Clinical Support

Solutions® Programs for Long Term Care

YOUR CHALLENGES

  • Balancing quality of care and organizational needs while running an efficient, clinically effective operation.
  • Wound Prevention and Management 
  • Infection Control 
  • Staffing Concerns and Efficiency 
  • Regulatory Compliance 

Preventing avoidable pressure ulcers and healing chronic wounds.

Pressure ulcers by the numbers:

2.2% - 23.9%

Incidence of pressure ulcers in long-term care facilities (1990-2000)

$ 70,000

Estimated cost to manage each ulcer

$ 11 billion

Annual national total cost to manage pressure ulcers

"The F-tag document is clear in its intent to encourage all long-term care facilities to adopt evidence-based pressure ulcer protocols of care and emphasizes the use of pressure ulcer risk assessment and prevention strategies

The high prevalence of infection can put your facility and patients at risk.

Infection control is a growing, highly visible issue:

  • Infections are among the most significant final causes of death in the long-term care setting and a frequent reason for hospital transfer; skin/soft-tissue among the top four infections leading to transfer.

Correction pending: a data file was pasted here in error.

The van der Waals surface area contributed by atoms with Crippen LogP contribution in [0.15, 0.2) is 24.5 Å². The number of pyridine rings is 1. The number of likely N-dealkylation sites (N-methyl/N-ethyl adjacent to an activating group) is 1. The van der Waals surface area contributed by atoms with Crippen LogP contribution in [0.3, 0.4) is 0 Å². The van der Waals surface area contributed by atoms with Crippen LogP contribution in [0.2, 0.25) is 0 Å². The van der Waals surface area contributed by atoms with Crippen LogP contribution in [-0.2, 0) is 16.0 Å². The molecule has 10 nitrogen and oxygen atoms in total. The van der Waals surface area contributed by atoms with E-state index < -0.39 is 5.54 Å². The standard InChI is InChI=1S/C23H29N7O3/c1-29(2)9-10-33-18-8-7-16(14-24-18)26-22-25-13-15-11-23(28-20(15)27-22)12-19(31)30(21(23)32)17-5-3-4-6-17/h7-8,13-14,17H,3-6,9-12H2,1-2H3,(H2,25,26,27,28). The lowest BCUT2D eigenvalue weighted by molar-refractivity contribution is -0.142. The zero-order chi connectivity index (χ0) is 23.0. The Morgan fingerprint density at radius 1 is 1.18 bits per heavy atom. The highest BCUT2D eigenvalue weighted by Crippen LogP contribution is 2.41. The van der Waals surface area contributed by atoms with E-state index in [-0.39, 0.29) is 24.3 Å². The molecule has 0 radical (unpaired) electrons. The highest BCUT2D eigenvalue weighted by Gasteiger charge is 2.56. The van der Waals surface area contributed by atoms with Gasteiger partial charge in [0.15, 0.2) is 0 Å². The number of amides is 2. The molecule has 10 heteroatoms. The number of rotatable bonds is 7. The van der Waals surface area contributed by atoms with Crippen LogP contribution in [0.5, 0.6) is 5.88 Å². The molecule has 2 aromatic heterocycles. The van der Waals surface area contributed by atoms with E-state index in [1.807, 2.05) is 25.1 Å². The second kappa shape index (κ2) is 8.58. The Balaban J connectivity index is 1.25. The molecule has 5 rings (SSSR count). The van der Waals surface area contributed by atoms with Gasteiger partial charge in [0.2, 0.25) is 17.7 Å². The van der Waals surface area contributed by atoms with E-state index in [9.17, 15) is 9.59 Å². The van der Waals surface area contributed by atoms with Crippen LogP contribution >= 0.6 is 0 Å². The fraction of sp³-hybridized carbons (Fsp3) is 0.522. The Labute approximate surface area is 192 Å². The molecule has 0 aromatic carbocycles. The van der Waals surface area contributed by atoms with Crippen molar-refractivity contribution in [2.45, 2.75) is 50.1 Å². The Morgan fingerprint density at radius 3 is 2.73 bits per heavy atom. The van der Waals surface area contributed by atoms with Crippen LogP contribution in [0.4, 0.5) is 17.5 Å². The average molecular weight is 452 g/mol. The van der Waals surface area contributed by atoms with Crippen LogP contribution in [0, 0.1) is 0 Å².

• LTCFs experience 300,000 outbreaks of Clostridium difficile annually.
  • "If the frequency of antimicrobial-resistant cases becomes sufficiently high, the facility may find its reputation and its ability to market its services threatened."

 

26% to 50%

of hospital transfers
are due to infections

 

Facilities must demonstrate that "infection control practices reflect current standards of practice"

Staffing turnover and vacancies have wide-ranging effects on patient care, employee relations, and efficiency.

Profile of the long-term care workforce:

 

On-the-job training and access to support are vital components of your management plan.

Consistently delivering quality care that keeps your facility in compliance and out of the courtroom.

Residents realized recovery
against the facility in 91% of the cases
either through settlement
or jury verdict (1999-2001).

 

Damages have ranged
from $95,000 to $312 million
(median recovery: $1,060,000)
(1999-2002).

 

A study showed that the facilities named in 20 lawsuits could have realized litigation savings of $11,389,989 had proper protocols been in place and followed.

Facilities must comprehensively identify risk factors, accurately assess ulcer characteristics, and choose interventions based on current standards of practice to be in compliance and to reduce the likelihood of civil money penalties.